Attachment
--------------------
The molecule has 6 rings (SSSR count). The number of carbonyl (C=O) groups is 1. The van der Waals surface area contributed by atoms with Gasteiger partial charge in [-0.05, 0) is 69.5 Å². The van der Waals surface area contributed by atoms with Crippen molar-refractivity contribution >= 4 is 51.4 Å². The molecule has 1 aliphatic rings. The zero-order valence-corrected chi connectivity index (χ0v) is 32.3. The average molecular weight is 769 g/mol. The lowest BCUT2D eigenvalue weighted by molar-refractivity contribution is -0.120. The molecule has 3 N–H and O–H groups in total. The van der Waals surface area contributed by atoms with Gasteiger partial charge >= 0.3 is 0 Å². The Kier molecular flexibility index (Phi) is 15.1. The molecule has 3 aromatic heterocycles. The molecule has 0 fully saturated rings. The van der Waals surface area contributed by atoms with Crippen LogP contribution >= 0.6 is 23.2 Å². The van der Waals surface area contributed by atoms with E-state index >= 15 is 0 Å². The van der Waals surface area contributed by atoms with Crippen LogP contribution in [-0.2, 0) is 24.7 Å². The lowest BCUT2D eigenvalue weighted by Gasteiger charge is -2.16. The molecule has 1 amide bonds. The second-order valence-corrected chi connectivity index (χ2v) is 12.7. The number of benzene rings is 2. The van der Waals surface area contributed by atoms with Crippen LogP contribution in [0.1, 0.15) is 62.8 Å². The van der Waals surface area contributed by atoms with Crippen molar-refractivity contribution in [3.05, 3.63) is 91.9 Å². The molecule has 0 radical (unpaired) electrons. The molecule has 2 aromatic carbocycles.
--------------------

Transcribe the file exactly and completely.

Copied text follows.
The molecule has 6 rings (SSSR count). The number of carbonyl (C=O) groups is 1. The van der Waals surface area contributed by atoms with Gasteiger partial charge in [-0.05, 0) is 69.5 Å². The van der Waals surface area contributed by atoms with Crippen molar-refractivity contribution >= 4 is 51.4 Å². The molecule has 1 aliphatic rings. The zero-order valence-corrected chi connectivity index (χ0v) is 32.3. The average molecular weight is 769 g/mol. The lowest BCUT2D eigenvalue weighted by molar-refractivity contribution is -0.120. The molecule has 3 N–H and O–H groups in total. The van der Waals surface area contributed by atoms with Gasteiger partial charge >= 0.3 is 0 Å². The Kier molecular flexibility index (Phi) is 15.1. The molecule has 3 aromatic heterocycles. The molecule has 0 fully saturated rings. The van der Waals surface area contributed by atoms with Crippen LogP contribution >= 0.6 is 23.2 Å². The van der Waals surface area contributed by atoms with E-state index >= 15 is 0 Å². The van der Waals surface area contributed by atoms with Crippen LogP contribution in [-0.2, 0) is 24.7 Å². The lowest BCUT2D eigenvalue weighted by Gasteiger charge is -2.16. The molecule has 1 amide bonds. The second-order valence-corrected chi connectivity index (χ2v) is 12.7. The number of benzene rings is 2. The van der Waals surface area contributed by atoms with Crippen LogP contribution in [0.1, 0.15) is 62.8 Å². The van der Waals surface area contributed by atoms with Crippen molar-refractivity contribution in [3.05, 3.63) is 91.9 Å². The molecule has 0 radical (unpaired) electrons. The molecule has 2 aromatic carbocycles.